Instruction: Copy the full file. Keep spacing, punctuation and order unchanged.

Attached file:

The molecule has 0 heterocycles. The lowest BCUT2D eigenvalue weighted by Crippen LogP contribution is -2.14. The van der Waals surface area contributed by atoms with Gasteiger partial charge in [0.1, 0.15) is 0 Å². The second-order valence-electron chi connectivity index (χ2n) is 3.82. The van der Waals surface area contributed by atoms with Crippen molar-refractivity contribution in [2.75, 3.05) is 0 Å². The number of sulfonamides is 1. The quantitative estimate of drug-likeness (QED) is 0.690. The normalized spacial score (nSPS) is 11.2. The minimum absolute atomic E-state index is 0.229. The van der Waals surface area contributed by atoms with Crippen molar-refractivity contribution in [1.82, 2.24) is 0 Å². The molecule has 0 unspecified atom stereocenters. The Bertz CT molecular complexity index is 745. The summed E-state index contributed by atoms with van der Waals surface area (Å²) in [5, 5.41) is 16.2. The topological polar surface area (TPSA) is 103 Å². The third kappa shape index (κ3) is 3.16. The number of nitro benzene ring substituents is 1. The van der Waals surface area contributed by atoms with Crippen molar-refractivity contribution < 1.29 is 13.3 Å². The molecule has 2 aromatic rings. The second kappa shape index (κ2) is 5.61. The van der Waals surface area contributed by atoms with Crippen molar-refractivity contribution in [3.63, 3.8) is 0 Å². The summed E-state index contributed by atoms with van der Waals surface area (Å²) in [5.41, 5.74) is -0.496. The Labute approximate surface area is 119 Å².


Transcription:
The molecule has 0 heterocycles. The lowest BCUT2D eigenvalue weighted by Crippen LogP contribution is -2.14. The van der Waals surface area contributed by atoms with Gasteiger partial charge in [0.1, 0.15) is 0 Å². The second-order valence-electron chi connectivity index (χ2n) is 3.82. The van der Waals surface area contributed by atoms with Crippen molar-refractivity contribution in [2.75, 3.05) is 0 Å². The number of sulfonamides is 1. The quantitative estimate of drug-likeness (QED) is 0.690. The normalized spacial score (nSPS) is 11.2. The minimum absolute atomic E-state index is 0.229. The van der Waals surface area contributed by atoms with Crippen molar-refractivity contribution in [1.82, 2.24) is 0 Å². The molecule has 0 unspecified atom stereocenters. The Bertz CT molecular complexity index is 745. The summed E-state index contributed by atoms with van der Waals surface area (Å²) in [5, 5.41) is 16.2. The topological polar surface area (TPSA) is 103 Å². The third kappa shape index (κ3) is 3.16. The number of nitro benzene ring substituents is 1. The van der Waals surface area contributed by atoms with Crippen molar-refractivity contribution < 1.29 is 13.3 Å². The molecule has 2 aromatic rings. The second kappa shape index (κ2) is 5.61. The van der Waals surface area contributed by atoms with Crippen molar-refractivity contribution in [3.63, 3.8) is 0 Å². The summed E-state index contributed by atoms with van der Waals surface area (Å²) in [5.41, 5.74) is -0.496. The Labute approximate surface area is 119 Å².